Continuous and Comprehensive Evaluation

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Continuous and Comprehensive Evaluation
CCE logo.png
CCE's official logo
Board of education
Scale9 points
GradesTill 10th Standard
Main subjectsEnglish, Hindi, Mathematics, Science, Social Science
Additional subjects (optional)Japanese, Assamese, Bengali, Gujarati, Kashmiri, Kannada, Marathi, Malayalam, Meitei (Manipuri), Oriya, Punjabi, Sindhi, Tamil, Telugu, Urdu, Sanskrit, Arabic, Persian, French, Tibetan, German, Portuguese, Russian, Spanish, Nepali, Limboo, Lepcha, Bhutia, and Mizo.

Continuous and Comprehensive Evaluation (CCE) was a process of assessment, mandated by the Right to Education Act, of India in 2009. This approach to assessment was introduced by state governments in India, as well as by the Central Board of Secondary Education in India, for students of sixth to tenth grades and twelfth in some schools. From this the smaller classes student would have a practice to face the exam of board in younger age. The Karnataka government introduced CCE for grades 1 through 9 later it was also introduced for 12th grades students.[1] The main aim of CCE was to evaluate every aspect of the child during their presence at the school. This was believed to help reduce the pressure on the child during/before examinations as the student will have to sit for multiple tests throughout the year, of which no test or the syllabus covered will be repeated at the end of the year, whatsoever. The CCE method was claimed to bring enormous changes from the traditional chalk and talk method of teaching, provided it is implemented accurately.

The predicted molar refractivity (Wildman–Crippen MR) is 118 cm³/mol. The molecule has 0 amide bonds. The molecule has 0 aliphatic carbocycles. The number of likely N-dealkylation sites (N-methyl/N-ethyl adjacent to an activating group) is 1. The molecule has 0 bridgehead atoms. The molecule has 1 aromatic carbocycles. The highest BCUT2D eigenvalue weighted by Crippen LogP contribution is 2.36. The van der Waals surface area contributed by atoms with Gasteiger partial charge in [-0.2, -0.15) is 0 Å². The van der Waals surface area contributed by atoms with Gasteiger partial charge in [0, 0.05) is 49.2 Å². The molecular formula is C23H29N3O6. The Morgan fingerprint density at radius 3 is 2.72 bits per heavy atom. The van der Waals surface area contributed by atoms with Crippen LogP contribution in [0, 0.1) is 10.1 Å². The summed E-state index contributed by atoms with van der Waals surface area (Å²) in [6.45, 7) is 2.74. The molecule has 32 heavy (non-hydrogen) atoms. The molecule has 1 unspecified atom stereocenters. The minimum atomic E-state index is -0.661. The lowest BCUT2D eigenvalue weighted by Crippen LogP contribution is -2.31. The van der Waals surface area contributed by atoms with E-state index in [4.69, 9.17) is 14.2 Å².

As a part of this system, students' marks were replaced by grades which were evaluated through a series of curricular and extra-curricular evaluations along with academics. The aim was to decrease the workload on the student by means of continuous evaluation by taking number of small tests throughout the year in place of single test at the end of the academic program. Only grades were awarded to students based on work experience skills, dexterity, innovation, steadiness, teamwork, public speaking, behaviour, etc. to evaluate and present an overall measure of the student's ability. This helps the students who are not good in academics to show their talent in other fields such as arts, humanities, sports, music, athletics, and also helps to motivate the students who have a thirst of knowledge.

In 2017, the CCE system was cancelled for students appearing in the Class 10 Board Exam for 2017-18, bringing back compulsory Annual Board Exam and removing the Formative and Summative Assessments under the Remodeled Assessment Pattern.[2]

Pattern of education[edit]

Unlike CBSE's old pattern of only one test at the end of the academic year, the CCE conducts several. There are two different types of tests. Namely, the formative and the summative. Formative tests will comprise the student's work at class and home, the student's performance in oral tests and quizzes and the quality of the projects or assignments submitted by the child. Formative tests will be conducted four times in an academic session, and they will carry a 40% weightage for the aggregate. In some schools, an additional written test is conducted instead of multiple oral tests. However, at least one oral test is conducted.